Overview of Chronic dieting
Chronic dieting is associated with eating disorders that commonly come along with conditions, such as anxiety disorders, fear, and depression.
Eating disorder is a condition characterized by irregular or unhealthy eating habits and severe distress or worrying about body weight or shape which simultaneously affects health and poses a risk.
Chronic dieting is a condition when a person restricts calorie intake in his or her diet on a regular basis mainly to reduce weight, observes The American Journal of Clinical Nutrition. Chronic dieters tend to be more obsessed with their weight and size. Forever worried about their weight, they tend to try one diet or the other and frequently add weight or lose weight in a process that is popularly termed “weight cycling.” It is proved to be an unhealthy practice on a long-term basis and may affect a person both physically and psychologically.
- Persons on a diet because they are mainly obsessed with their weight and size.
- Restrict calorie or alter food preferences and choices in the long run (more than two years).
- Follow a strict diet mainly to lose weight, fail to meet their goal or achieve the targeted goal but regain weight over a period of time leading to a sense of failure and stress.
Yes, cutting calories is the easiest and simplest way to lose weight. The primary cause of obesity and overweight is an energy imbalance between calories consumed, and calories burned, according to the World Health Organization.
Any excess of calories whether from carbohydrate, protein, or fat will have an impact on the individual’s body weight. Similarly, foods with empty calories, i.e., lots of added sugar such as soft drinks and carbonated beverages are another source of carbohydrates, but these add extra calories with few vitamins and minerals. This strongly enforces the logic "Eat less, Exercise more."
Generally, people become over conscious of their weight and start following several diets saying ‘No’ to their favorite foods mainly to restrict calorie intake. Once they reach a goal, they run back to their routine eating habits which will lead to overeating due to long-term craving, finally making their weighing scale heavier than before.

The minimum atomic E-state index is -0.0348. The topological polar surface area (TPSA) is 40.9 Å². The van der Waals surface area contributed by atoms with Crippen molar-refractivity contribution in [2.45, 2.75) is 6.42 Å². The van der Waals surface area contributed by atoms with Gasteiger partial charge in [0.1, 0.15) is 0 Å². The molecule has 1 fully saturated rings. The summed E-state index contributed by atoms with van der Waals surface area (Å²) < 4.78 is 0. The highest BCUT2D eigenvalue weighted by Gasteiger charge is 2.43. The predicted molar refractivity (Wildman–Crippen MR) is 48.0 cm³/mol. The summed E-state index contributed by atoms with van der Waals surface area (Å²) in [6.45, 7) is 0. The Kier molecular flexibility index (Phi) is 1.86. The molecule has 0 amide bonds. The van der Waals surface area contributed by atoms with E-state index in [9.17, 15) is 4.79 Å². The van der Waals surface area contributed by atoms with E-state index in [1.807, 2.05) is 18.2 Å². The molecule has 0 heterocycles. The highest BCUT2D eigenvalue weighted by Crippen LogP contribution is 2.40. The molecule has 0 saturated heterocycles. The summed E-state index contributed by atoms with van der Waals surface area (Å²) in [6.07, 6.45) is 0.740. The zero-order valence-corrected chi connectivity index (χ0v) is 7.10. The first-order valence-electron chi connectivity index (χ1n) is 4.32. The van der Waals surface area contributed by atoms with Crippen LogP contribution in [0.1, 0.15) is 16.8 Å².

If you are planning to lose weight, aim for a balanced eating plan rather than a diet that restricts certain macronutrients or food groups.
Chronic dieting may physically affect a person by causing high blood pressure, increased cholesterol levels, an imbalance in body water and fluid, decreased insulin resistance, binge eating, reduced production of leptin, slow metabolism (biochemical process that converts food into energy), and diseases in gall bladder and heart.
Chronic Dieting may also result in lack of specific nutrients such as carbohydrates which simultaneously leads to nutritional deficiencies. On the other hand, continuously denying themselves their favorite food items can also psychologically affect a person causing depression and mental stress. This may often lead to intense cravings for high-calorie foods thereby leading to anxiety and frustration when people fail to meet their targeted weight.
Chronic dieters may often experience mood swings. They snap at people who offer them food, stay away from parties or attend parties and stay hangry (hungry+angry) because they are on diet and can’t stand people eating their favorite food items, they often feel depressed thinking they lack something (and it’s probably just food they need!) and generally feel worthless and dull when they don’t reach their desired weight goal. Studies have shown that when a person is hungry, levels of the brain chemical serotonin (a neurotransmitter that regulates mood, appetite and sleep) fluctuate. That could be one reason why we are angry when we are hungry. With such a long list of ill effects, chronic dieting becomes an eating disorder.